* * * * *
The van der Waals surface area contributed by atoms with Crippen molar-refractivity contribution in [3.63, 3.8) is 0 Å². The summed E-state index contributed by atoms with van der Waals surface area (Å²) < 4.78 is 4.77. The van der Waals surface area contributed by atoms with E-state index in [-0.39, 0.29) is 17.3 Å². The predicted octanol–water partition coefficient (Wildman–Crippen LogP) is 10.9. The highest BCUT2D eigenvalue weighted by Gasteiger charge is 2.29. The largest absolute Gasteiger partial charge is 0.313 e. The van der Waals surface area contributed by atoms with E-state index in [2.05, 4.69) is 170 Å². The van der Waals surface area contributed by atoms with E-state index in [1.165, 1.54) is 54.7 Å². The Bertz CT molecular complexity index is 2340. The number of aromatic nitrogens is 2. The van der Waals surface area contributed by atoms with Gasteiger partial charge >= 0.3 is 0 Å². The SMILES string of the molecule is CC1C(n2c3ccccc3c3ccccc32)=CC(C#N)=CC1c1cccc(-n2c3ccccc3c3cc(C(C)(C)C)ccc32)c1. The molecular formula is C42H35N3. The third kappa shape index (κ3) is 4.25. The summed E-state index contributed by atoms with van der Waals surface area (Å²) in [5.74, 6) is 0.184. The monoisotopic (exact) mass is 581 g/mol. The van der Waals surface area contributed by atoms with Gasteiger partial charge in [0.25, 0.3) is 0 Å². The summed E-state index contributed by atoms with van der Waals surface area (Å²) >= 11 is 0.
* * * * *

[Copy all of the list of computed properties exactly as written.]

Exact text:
The van der Waals surface area contributed by atoms with Crippen molar-refractivity contribution in [3.63, 3.8) is 0 Å². The summed E-state index contributed by atoms with van der Waals surface area (Å²) < 4.78 is 4.77. The van der Waals surface area contributed by atoms with E-state index in [-0.39, 0.29) is 17.3 Å². The predicted octanol–water partition coefficient (Wildman–Crippen LogP) is 10.9. The highest BCUT2D eigenvalue weighted by Gasteiger charge is 2.29. The largest absolute Gasteiger partial charge is 0.313 e. The van der Waals surface area contributed by atoms with E-state index in [2.05, 4.69) is 170 Å². The van der Waals surface area contributed by atoms with E-state index in [1.165, 1.54) is 54.7 Å². The Bertz CT molecular complexity index is 2340. The number of aromatic nitrogens is 2. The van der Waals surface area contributed by atoms with Gasteiger partial charge >= 0.3 is 0 Å². The SMILES string of the molecule is CC1C(n2c3ccccc3c3ccccc32)=CC(C#N)=CC1c1cccc(-n2c3ccccc3c3cc(C(C)(C)C)ccc32)c1. The molecular formula is C42H35N3. The third kappa shape index (κ3) is 4.25. The summed E-state index contributed by atoms with van der Waals surface area (Å²) in [5.74, 6) is 0.184. The monoisotopic (exact) mass is 581 g/mol. The van der Waals surface area contributed by atoms with Gasteiger partial charge in [0.25, 0.3) is 0 Å². The summed E-state index contributed by atoms with van der Waals surface area (Å²) >= 11 is 0.